studies, it was very unlikely that the author would have ever
studied it. She had to indirectly suffer for it. The
Indra-Vrtra myth absorbed me so much that I went ahead with
studying, some times neglecting my duties of a house-holder. I
know, she has no regrets but appreciates it.
Prof. S.A. Upadhyaya took keen interest in the topic. But for
his guidance and constant encouragement, it would not have been
possible initially to submit the thesis and now to get it in
print. As a mark of deep respect I dedicate this volume to him.
The library staff of Bharatiya Vidya Bhavan, Mumbai; K.R. Cama
Oriental Institute, Mumbai and Deccan Collage, Pune have
co-operated during the literature survey. Author thanks them
sincerely. Shri Girish Jani and Smt. Prachi Moghe, Asst.
Directors of Bhavan's P.G. & Research Dept., took real troubles
to go through the text, did proof-reading and editing of the
text. Author thanks them sincerely.
I am thankful to the University of Mumbai for kindly permitting
me to publish this thesis (vide Letter no. Th/6060 of 1997
dated 21-8-1997). Thanks are also due to Publishers, the
Bharatiya Vidya Bhavan, to publish this work.
The lost few words for my wife and two daughters. They
patiently endured my obsession with the Indra-Vrtra myth. In
India we don't thank our wives, sons or daughters. That's being
too formal. The author too does not want to set that precedent
of expressing just formal thanks.
Dr. Pramod Vishnupant Pathak (b.1951) is a Chemical and
Environment Engineer by profession. He did his B.Tech. from
Nagpur University in 1972 and M.Tech. from I.I.T., Mumbai in
1974. He was awarded Ph.D. in Ancient Indian Culture by the
University of Mumbai in 1992. His thesis is entitled as
"Tectonic Upheavals in the Indus Region and Interpretation of
the Vrtra Myth" which he prepared under guidance of Prof. S.A.
Upadhyaya, Director of Bharatiya Vidya Bhavan's Mungalal Goenka
Institute of Post-Graduate Studies and Research. His deep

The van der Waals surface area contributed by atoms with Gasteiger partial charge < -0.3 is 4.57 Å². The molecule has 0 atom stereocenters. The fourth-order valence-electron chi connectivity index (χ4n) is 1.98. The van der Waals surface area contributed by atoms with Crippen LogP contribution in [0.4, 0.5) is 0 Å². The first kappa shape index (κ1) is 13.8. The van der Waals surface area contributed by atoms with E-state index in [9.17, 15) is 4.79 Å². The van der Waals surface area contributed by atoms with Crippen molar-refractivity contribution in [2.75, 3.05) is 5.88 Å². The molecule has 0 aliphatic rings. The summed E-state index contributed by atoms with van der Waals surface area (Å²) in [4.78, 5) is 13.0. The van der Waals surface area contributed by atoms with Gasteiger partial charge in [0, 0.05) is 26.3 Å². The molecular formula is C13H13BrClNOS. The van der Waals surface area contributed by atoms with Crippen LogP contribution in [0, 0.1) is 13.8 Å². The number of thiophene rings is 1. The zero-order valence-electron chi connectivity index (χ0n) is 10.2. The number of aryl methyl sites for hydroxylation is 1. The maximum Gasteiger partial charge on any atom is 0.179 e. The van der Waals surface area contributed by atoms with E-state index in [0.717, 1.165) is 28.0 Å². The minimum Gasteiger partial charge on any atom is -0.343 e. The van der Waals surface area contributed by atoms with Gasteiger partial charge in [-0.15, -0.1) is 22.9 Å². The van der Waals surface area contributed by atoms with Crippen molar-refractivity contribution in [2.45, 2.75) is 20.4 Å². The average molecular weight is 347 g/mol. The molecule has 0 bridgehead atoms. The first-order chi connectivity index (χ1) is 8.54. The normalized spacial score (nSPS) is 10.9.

interest in the Ancient Indian Culture and the Vedic literature
prompted him to do research in Indology and the Indus Culture.
He has established correlation of the famous 'Pasupati' seal
from Mohenjodaro with the Atharvavedic hymns II. 34, with
presiding deity Pasupati. Later on he showed that many Indus
seals are pictorial representations of the Atharvavedic hymns.
In his recent book on Archaeology and Ethno-archaeology of
Afghanistan, 'The Afghan Connection', Dr. P.V. Pathak has dealt
in depth with the Rigvedic past of Afghanistan and identified
the 'Dasa' tribes and their purs being located in the Seistan
province of Southern Afghanistan. More than forty research
articles are to his credit.
In the present books, Dr. Pathak has thrown light on the nature
of Rigvedic demon Vrtra, the archenemy of Indra. Author has
elaborated the geological and tectonic background of the
Indra-Vrtra conflict in the Rigvedic lore and has shown that
Vrtra was an earthen bund formed due to tectonic upheavals in
the Indus river valley and the neighbouring region. He has
given rc by rc explanation on the nature of Vrtra who held
captive the river waters. He has further correlated the Vrtra
myth with Vrtra myth with Verethragna in the Avestan lore and
Vahagna in Armenian folk-lore. This book is an abridged version
of his Ph.D. thesis.